A Chat app's audience is the people who exchange messages with the app.
Whether your Chat app supports a globally distributed team of thousands or just one person, ensure your app helps everyone who messages it by including the audience in your design process. Here are some things to consider:
Have your users worked with Chat apps before?
Your Chat app might be the first interaction a user has had with Chat apps. Don't make assumptions that users know how Chat app work. Features like slash commands and dialogs may confuse some users, so help them out by giving precise instructions.
For example, when prompting the user to issue a slash command:
To create a contact, type
This prompt is helpful because:
- It tells the user exactly what they need to type.
- Special formatting makes
- The sentence begins with the goal.
Don't write this
Issue the Create Contact slash command.
This prompt is unhelpful because:
- It doesn't tell users what to type; they need to type
/createContact. It assumes that users will connect "Create Contact" to
- Users might not know what slash commands are, nor how to issue them.
- No reason for issuing the slash command is given. The user might not know why the app is asking them to do this.
To learn more about how to help users with Chat app features like slash commands, refer to Guide people with interactivity.
Where in the world will people use your Chat app?
Oftentimes, people in a Chat space are located all over the world, which means that they're working in different time zones. If your app sends notifications to users or spaces, be mindful of the time of day people's phones might ring.
The WFH Chat app is a fun app that helps teams stay connected while working from home. One of its features is to start the day and end the day with a jaunty question that gets the team talking to each other. But, if part of the team is in New York, and part of the team is in Los Angeles, the Chat app might send the LA team a "wake up" notification at 6:00am:
And a "work's done" notification at 2:00pm:
If your Chat app mentions a user directly, consider checking that user's timezone in the Calendar API before sending the notification. If it's outside that user's working hours, consider sending the message without a mention, or waiting until their work day begins.
What languages does your Chat app support?
Your Chat app could field requests in English, Spanish, and Japanese from users in a single Workspace domain! If you know that your Chat app will support users speaking different languages, it's important to check for a preferred language and localize the app accordingly.
For Chat spaces, add a language option to the app's configuration settings. Once set by users in the space, your app can respond to message events from that space in the space's preferred language.
To check a user's preferred language:
Usertype in Google Chat API.
user.idin Google Workspace Admin SDK's Directory API.
user.languagesfor the given
user.idin Directory API.
For more information, refer to User in Google Chat API and users in Google Workspace Admin SDK's Directory API.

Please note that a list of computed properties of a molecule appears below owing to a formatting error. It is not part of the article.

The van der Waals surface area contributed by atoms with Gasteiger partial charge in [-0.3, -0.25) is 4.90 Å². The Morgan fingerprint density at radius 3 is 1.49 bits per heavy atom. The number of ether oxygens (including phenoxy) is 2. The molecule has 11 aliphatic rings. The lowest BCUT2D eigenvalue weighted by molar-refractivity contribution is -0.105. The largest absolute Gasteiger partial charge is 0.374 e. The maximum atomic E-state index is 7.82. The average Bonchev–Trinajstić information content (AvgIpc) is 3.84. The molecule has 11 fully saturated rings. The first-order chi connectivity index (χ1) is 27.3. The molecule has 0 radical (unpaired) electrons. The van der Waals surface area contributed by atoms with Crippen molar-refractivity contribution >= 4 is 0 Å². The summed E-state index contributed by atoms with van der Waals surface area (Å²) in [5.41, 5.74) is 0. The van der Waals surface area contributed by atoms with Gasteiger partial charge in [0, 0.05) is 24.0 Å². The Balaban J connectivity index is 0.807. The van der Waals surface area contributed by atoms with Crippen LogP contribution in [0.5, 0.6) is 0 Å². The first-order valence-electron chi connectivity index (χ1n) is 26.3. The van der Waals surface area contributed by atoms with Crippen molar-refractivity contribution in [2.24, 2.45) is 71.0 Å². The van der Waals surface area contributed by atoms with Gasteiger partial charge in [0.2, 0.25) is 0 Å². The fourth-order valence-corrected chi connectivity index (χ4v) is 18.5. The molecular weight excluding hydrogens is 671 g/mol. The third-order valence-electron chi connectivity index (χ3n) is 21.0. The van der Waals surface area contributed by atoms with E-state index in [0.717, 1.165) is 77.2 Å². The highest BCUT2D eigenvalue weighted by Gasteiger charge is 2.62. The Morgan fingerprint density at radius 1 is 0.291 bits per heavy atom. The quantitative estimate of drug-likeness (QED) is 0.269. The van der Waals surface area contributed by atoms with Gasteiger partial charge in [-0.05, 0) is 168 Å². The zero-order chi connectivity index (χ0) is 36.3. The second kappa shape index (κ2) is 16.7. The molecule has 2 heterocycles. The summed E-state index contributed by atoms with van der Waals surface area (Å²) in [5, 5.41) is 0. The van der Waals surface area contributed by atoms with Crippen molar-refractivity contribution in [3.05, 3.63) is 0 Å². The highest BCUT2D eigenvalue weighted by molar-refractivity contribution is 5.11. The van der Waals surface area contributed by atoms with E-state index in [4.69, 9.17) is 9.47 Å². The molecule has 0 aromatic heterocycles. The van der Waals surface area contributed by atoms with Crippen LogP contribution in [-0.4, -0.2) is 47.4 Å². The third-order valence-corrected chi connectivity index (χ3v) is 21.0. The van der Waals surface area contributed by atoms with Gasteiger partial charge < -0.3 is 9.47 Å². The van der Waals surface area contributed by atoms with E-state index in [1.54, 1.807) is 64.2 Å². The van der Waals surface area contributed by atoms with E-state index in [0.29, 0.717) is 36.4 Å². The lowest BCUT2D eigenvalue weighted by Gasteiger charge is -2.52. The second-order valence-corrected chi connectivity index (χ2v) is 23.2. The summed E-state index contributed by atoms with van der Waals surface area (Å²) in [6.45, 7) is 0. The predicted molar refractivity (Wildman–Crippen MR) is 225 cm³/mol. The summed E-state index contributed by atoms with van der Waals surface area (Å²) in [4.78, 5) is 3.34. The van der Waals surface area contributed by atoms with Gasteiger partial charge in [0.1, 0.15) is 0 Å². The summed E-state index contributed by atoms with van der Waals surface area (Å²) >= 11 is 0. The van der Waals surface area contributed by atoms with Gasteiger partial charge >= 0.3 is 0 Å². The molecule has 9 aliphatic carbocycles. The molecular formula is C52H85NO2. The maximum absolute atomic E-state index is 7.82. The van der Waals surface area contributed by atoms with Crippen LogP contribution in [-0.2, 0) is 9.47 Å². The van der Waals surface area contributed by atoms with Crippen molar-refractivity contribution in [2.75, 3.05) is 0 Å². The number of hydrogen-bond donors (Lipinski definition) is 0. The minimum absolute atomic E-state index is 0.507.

Platform: web vs mobile
Google Chat is available on computers and mobile devices. Computers offer lots of screen space where users might be more accepting of information-dense messages with lots of buttons and options. On mobile devices, users appreciate succinct messages.
Try to offer 3 or fewer buttons per card. If you need to offer more than 3 buttons, consider launching a dialog instead. Dialogs can present a series of cards that make gathering lots of user input a friendlier experience.
Test your Chat app on mobile devices to make sure its presentation of information is digestible.
Users with different permissions, roles, and data access
People in Google Chat have different permissions and data access in Google Workspace and other systems. A single Chat space could include administrators, managers, sales people, and customers. These are some of the permission-related scenarios to consider while building your Chat app:
Limited access to Chat apps
Google Workspace administrators can limit who has access to Chat apps in Google Chat.
Prompting a customer to authenticate to a customer's Google Workspace domain might not work, and might confuse and frustrate the user. Account for this possibility by writing an actionable error message.
Sharing sensitive information in Chat spaces
If a user authenticates a Chat app to share sensitive information, like financial or health data, it might be best to limit that Chat app to 1:1 direct messages so that the Chat app doesn't accidentally reveal sensitive information in a Chat space where others might see it.
Sharing information in Chat spaces that include customers
It's common for employees of a company to share a Chat space with customers. Your Chat app can be a real boon to employee-customer interactions, but if your Chat app shares a space with customers, it's important to consider what data your Chat app might reveal.
For example, say your Chat app shares customer case details. If your Chat app shares a customer case in a Chat space shared with other customers, it might accidentally reveal customer information to people who shouldn't see it.